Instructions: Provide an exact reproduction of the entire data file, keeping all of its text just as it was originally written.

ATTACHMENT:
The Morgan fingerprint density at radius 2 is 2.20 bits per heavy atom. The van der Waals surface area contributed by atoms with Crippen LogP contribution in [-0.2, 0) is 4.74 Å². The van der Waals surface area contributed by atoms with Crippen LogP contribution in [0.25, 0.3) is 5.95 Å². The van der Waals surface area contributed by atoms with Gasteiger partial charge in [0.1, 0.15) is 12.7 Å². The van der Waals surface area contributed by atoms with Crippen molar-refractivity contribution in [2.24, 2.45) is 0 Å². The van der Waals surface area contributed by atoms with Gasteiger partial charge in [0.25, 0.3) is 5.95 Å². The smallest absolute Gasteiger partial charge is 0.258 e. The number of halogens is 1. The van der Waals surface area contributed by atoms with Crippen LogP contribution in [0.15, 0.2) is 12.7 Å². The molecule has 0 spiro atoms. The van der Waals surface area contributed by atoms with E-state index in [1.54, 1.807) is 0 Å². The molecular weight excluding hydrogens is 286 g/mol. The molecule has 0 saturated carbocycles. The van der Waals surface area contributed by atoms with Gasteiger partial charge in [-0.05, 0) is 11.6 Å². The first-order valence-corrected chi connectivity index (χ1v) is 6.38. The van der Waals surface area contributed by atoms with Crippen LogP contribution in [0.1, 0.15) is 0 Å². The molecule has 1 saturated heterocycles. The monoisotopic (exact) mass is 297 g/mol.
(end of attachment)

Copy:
The Morgan fingerprint density at radius 2 is 2.20 bits per heavy atom. The van der Waals surface area contributed by atoms with Crippen LogP contribution in [-0.2, 0) is 4.74 Å². The van der Waals surface area contributed by atoms with Crippen LogP contribution in [0.25, 0.3) is 5.95 Å². The van der Waals surface area contributed by atoms with Gasteiger partial charge in [0.1, 0.15) is 12.7 Å². The van der Waals surface area contributed by atoms with Crippen molar-refractivity contribution in [2.24, 2.45) is 0 Å². The van der Waals surface area contributed by atoms with Gasteiger partial charge in [0.25, 0.3) is 5.95 Å². The smallest absolute Gasteiger partial charge is 0.258 e. The number of halogens is 1. The van der Waals surface area contributed by atoms with Crippen LogP contribution in [0.15, 0.2) is 12.7 Å². The molecule has 0 spiro atoms. The van der Waals surface area contributed by atoms with E-state index in [1.54, 1.807) is 0 Å². The molecular weight excluding hydrogens is 286 g/mol. The molecule has 0 saturated carbocycles. The van der Waals surface area contributed by atoms with Gasteiger partial charge in [-0.05, 0) is 11.6 Å². The first-order valence-corrected chi connectivity index (χ1v) is 6.38. The van der Waals surface area contributed by atoms with Crippen LogP contribution in [0.1, 0.15) is 0 Å². The molecule has 1 saturated heterocycles. The monoisotopic (exact) mass is 297 g/mol.